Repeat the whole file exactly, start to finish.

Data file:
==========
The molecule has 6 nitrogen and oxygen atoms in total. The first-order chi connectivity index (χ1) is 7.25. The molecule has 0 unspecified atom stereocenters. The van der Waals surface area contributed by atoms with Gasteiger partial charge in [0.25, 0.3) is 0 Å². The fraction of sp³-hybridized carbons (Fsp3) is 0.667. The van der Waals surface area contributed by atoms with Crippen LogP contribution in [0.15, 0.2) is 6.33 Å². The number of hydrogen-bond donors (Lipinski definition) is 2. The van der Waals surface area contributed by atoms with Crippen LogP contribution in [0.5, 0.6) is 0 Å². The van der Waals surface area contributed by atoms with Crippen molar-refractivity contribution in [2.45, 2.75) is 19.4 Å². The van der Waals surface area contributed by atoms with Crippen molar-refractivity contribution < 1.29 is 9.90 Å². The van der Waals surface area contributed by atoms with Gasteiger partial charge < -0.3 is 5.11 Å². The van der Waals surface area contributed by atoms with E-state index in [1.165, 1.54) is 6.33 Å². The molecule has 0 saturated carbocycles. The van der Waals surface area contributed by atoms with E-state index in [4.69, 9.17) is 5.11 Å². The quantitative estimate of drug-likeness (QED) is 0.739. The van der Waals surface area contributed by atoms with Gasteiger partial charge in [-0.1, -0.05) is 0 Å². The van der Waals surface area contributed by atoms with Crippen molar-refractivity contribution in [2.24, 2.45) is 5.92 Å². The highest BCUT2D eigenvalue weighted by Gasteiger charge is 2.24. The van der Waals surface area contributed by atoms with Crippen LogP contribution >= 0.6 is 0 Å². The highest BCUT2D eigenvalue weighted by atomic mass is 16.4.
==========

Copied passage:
The molecule has 6 nitrogen and oxygen atoms in total. The first-order chi connectivity index (χ1) is 7.25. The molecule has 0 unspecified atom stereocenters. The van der Waals surface area contributed by atoms with Gasteiger partial charge in [0.25, 0.3) is 0 Å². The fraction of sp³-hybridized carbons (Fsp3) is 0.667. The van der Waals surface area contributed by atoms with Crippen LogP contribution in [0.15, 0.2) is 6.33 Å². The number of hydrogen-bond donors (Lipinski definition) is 2. The van der Waals surface area contributed by atoms with Crippen LogP contribution in [0.5, 0.6) is 0 Å². The van der Waals surface area contributed by atoms with Crippen molar-refractivity contribution in [2.45, 2.75) is 19.4 Å². The van der Waals surface area contributed by atoms with Crippen molar-refractivity contribution < 1.29 is 9.90 Å². The van der Waals surface area contributed by atoms with Gasteiger partial charge < -0.3 is 5.11 Å². The van der Waals surface area contributed by atoms with E-state index in [1.165, 1.54) is 6.33 Å². The molecule has 0 saturated carbocycles. The van der Waals surface area contributed by atoms with E-state index in [4.69, 9.17) is 5.11 Å². The quantitative estimate of drug-likeness (QED) is 0.739. The van der Waals surface area contributed by atoms with Gasteiger partial charge in [-0.1, -0.05) is 0 Å². The van der Waals surface area contributed by atoms with Crippen molar-refractivity contribution in [2.24, 2.45) is 5.92 Å². The highest BCUT2D eigenvalue weighted by Gasteiger charge is 2.24. The van der Waals surface area contributed by atoms with Crippen LogP contribution >= 0.6 is 0 Å². The highest BCUT2D eigenvalue weighted by atomic mass is 16.4.